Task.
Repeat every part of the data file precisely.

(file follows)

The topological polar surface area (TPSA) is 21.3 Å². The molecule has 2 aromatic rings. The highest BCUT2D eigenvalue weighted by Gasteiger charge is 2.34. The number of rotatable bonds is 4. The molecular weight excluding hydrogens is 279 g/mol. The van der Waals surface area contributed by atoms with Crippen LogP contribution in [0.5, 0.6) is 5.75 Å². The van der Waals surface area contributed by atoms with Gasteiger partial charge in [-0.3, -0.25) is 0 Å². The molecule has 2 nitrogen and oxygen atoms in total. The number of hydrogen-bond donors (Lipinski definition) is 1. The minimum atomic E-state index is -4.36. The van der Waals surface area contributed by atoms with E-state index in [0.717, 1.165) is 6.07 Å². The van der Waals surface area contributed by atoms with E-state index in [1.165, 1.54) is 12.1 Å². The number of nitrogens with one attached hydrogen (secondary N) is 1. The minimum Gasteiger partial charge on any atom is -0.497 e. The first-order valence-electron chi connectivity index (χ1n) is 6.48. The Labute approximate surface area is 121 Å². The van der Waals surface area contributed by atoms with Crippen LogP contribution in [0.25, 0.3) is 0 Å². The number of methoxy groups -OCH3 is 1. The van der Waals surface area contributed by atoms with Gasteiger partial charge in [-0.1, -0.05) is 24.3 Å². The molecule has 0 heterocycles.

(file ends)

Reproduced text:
The topological polar surface area (TPSA) is 21.3 Å². The molecule has 2 aromatic rings. The highest BCUT2D eigenvalue weighted by Gasteiger charge is 2.34. The number of rotatable bonds is 4. The molecular weight excluding hydrogens is 279 g/mol. The van der Waals surface area contributed by atoms with Crippen LogP contribution in [0.5, 0.6) is 5.75 Å². The van der Waals surface area contributed by atoms with Gasteiger partial charge in [-0.3, -0.25) is 0 Å². The molecule has 2 nitrogen and oxygen atoms in total. The number of hydrogen-bond donors (Lipinski definition) is 1. The minimum atomic E-state index is -4.36. The van der Waals surface area contributed by atoms with E-state index in [0.717, 1.165) is 6.07 Å². The van der Waals surface area contributed by atoms with E-state index in [1.165, 1.54) is 12.1 Å². The number of nitrogens with one attached hydrogen (secondary N) is 1. The minimum Gasteiger partial charge on any atom is -0.497 e. The first-order valence-electron chi connectivity index (χ1n) is 6.48. The Labute approximate surface area is 121 Å². The van der Waals surface area contributed by atoms with Crippen LogP contribution in [0.25, 0.3) is 0 Å². The number of methoxy groups -OCH3 is 1. The van der Waals surface area contributed by atoms with Gasteiger partial charge in [-0.1, -0.05) is 24.3 Å². The molecule has 0 heterocycles.